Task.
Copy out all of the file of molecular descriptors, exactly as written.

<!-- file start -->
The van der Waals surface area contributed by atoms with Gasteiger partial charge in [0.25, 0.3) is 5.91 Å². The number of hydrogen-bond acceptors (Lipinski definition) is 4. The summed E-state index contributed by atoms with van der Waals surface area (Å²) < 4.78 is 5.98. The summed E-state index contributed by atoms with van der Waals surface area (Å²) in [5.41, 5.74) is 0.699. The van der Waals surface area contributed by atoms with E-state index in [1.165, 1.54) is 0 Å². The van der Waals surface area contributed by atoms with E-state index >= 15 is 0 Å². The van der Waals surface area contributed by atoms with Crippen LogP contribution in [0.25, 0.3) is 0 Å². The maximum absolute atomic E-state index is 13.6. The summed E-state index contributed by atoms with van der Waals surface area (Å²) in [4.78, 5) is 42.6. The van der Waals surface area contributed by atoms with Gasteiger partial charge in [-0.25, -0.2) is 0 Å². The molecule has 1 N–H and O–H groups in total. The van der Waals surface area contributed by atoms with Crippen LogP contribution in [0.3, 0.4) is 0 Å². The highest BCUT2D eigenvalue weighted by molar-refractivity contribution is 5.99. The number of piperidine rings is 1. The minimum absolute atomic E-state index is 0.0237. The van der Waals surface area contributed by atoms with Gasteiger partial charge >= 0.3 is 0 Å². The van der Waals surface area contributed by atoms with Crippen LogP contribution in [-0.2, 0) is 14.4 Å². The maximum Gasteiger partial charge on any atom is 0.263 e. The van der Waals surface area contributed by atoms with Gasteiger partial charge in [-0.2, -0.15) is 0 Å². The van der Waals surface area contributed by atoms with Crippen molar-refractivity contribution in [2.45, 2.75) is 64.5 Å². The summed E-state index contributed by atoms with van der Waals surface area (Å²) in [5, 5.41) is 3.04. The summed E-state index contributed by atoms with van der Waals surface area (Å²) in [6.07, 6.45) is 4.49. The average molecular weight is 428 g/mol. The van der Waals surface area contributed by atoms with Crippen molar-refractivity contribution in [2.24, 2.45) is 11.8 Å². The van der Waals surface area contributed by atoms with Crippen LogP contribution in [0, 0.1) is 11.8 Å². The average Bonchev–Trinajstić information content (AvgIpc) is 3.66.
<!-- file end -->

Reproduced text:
The van der Waals surface area contributed by atoms with Gasteiger partial charge in [0.25, 0.3) is 5.91 Å². The number of hydrogen-bond acceptors (Lipinski definition) is 4. The summed E-state index contributed by atoms with van der Waals surface area (Å²) < 4.78 is 5.98. The summed E-state index contributed by atoms with van der Waals surface area (Å²) in [5.41, 5.74) is 0.699. The van der Waals surface area contributed by atoms with E-state index in [1.165, 1.54) is 0 Å². The van der Waals surface area contributed by atoms with E-state index >= 15 is 0 Å². The van der Waals surface area contributed by atoms with Crippen LogP contribution in [0.25, 0.3) is 0 Å². The maximum absolute atomic E-state index is 13.6. The summed E-state index contributed by atoms with van der Waals surface area (Å²) in [4.78, 5) is 42.6. The van der Waals surface area contributed by atoms with Gasteiger partial charge in [-0.25, -0.2) is 0 Å². The molecule has 1 N–H and O–H groups in total. The van der Waals surface area contributed by atoms with Crippen LogP contribution in [0.3, 0.4) is 0 Å². The highest BCUT2D eigenvalue weighted by molar-refractivity contribution is 5.99. The number of piperidine rings is 1. The minimum absolute atomic E-state index is 0.0237. The van der Waals surface area contributed by atoms with Gasteiger partial charge >= 0.3 is 0 Å². The van der Waals surface area contributed by atoms with Crippen LogP contribution in [-0.2, 0) is 14.4 Å². The maximum Gasteiger partial charge on any atom is 0.263 e. The van der Waals surface area contributed by atoms with Gasteiger partial charge in [-0.2, -0.15) is 0 Å². The van der Waals surface area contributed by atoms with Crippen molar-refractivity contribution in [2.45, 2.75) is 64.5 Å². The summed E-state index contributed by atoms with van der Waals surface area (Å²) in [5, 5.41) is 3.04. The summed E-state index contributed by atoms with van der Waals surface area (Å²) in [6.07, 6.45) is 4.49. The average molecular weight is 428 g/mol. The van der Waals surface area contributed by atoms with Crippen molar-refractivity contribution in [2.24, 2.45) is 11.8 Å². The van der Waals surface area contributed by atoms with Crippen LogP contribution in [0, 0.1) is 11.8 Å². The average Bonchev–Trinajstić information content (AvgIpc) is 3.66.